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Mexican police have detained more than 300 Central American migrants in a caravan traveling towards the US border. Several thousand people are heading north to escape violence and poverty in their home countries.
Mexican police and immigration officials in the southern state of Chiapas on Monday rounded up hundreds of undocumented Central American migrants headed for the US border.
It's one of the largest raids targeting a caravan since the exodus began last year, and comes as the US ramps up pressure on Mexico to curb the flow of migrants.
What we know so far:
Rights commission 'documenting' arrests
Kevin Escobar from Honduras, who fled onto private property to avoid immigration agents, told the Associated Press he would never return to his hometown because "the gangs are kidnapping everyone back there."
Officials from the National Human Rights Commission observed the police operation in Pijijiapan and said they were "documenting what is happening."
"We cannot tell authorities in charge what to do, but yes, we are documenting and we will investigate," Jesus Salvador Quintana said.
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Pressure from the US: Mexico has stepped up migrant detentions since US President Donald Trump threatened last month to shut the US-Mexico border if the caravans weren't stopped. Several organizations have condemned the rise in arrests, warning that detention facilities were overcrowded and the rights of migrants were being violated.
What are the migrant caravans? The first caravans — made up of thousands of migrants from Honduras, El Salvador and Guatemala — attracted international attention in October when they began the march towards Mexico. Several groups of Central Americans have since made the same journey north. Covering vast distances mainly on foot, the migrants say they are fleeing violence and poverty in their home countries and eventually hope to reach the US border and claim asylum.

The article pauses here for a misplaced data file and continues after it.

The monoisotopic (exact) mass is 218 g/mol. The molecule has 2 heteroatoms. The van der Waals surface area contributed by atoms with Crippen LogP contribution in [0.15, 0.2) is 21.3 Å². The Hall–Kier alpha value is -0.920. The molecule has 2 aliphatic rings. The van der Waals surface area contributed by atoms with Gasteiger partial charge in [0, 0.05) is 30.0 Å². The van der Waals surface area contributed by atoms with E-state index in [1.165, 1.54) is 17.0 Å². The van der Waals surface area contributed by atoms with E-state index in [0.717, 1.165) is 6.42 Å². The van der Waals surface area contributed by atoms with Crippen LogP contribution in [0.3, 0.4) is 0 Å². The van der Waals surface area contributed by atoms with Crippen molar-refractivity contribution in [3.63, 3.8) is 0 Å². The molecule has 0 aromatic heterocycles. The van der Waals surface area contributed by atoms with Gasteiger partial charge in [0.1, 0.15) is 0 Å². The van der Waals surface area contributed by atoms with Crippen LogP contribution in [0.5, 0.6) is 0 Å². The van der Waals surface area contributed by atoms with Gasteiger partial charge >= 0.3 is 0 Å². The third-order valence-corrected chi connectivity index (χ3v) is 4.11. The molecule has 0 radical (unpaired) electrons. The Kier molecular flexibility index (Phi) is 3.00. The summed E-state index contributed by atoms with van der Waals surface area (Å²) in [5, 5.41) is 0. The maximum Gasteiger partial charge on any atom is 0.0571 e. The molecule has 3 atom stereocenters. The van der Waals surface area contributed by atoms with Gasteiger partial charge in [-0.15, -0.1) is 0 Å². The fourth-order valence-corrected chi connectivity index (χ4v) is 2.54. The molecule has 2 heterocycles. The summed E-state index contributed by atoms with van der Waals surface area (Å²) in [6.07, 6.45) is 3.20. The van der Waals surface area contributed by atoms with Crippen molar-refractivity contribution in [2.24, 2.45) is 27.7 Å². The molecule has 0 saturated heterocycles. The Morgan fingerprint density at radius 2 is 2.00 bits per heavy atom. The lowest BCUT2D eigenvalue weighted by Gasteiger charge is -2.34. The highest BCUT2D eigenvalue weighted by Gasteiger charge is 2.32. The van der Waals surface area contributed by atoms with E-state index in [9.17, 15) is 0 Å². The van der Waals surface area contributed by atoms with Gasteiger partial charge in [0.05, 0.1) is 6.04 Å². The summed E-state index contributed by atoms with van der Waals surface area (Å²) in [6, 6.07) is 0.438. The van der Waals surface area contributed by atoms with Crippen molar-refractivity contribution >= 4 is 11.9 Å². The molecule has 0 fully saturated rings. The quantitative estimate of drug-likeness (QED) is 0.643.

Shifting mood: Mexico initially welcomed the caravans but public sympathy has waned in recent months. The arrival of tens of thousands of migrants seeking asylum at the US border has overwhelmed authorities and caused significant delays for Mexican residents trying to cross to the other side. Concentrations of hundreds of migrants in some Mexican towns have also led to tensions with locals.
Road to nowhere? Once in Mexico, migrants can apply for humanitarian visas, which allow them to stay temporarily, get jobs and travel freely in the country. Authorities have so far issued more than 12,000 of these visas. They've also deported thousands of people. According to Mexico's Migration Institute, there were 5,336 migrants staying in shelters or immigration centers in the state of Chiapas, while some 1,500 were "awaiting deportation." Those who make it to the US border and decide to apply for asylum face long delays.
nm/aw (AFP, AP)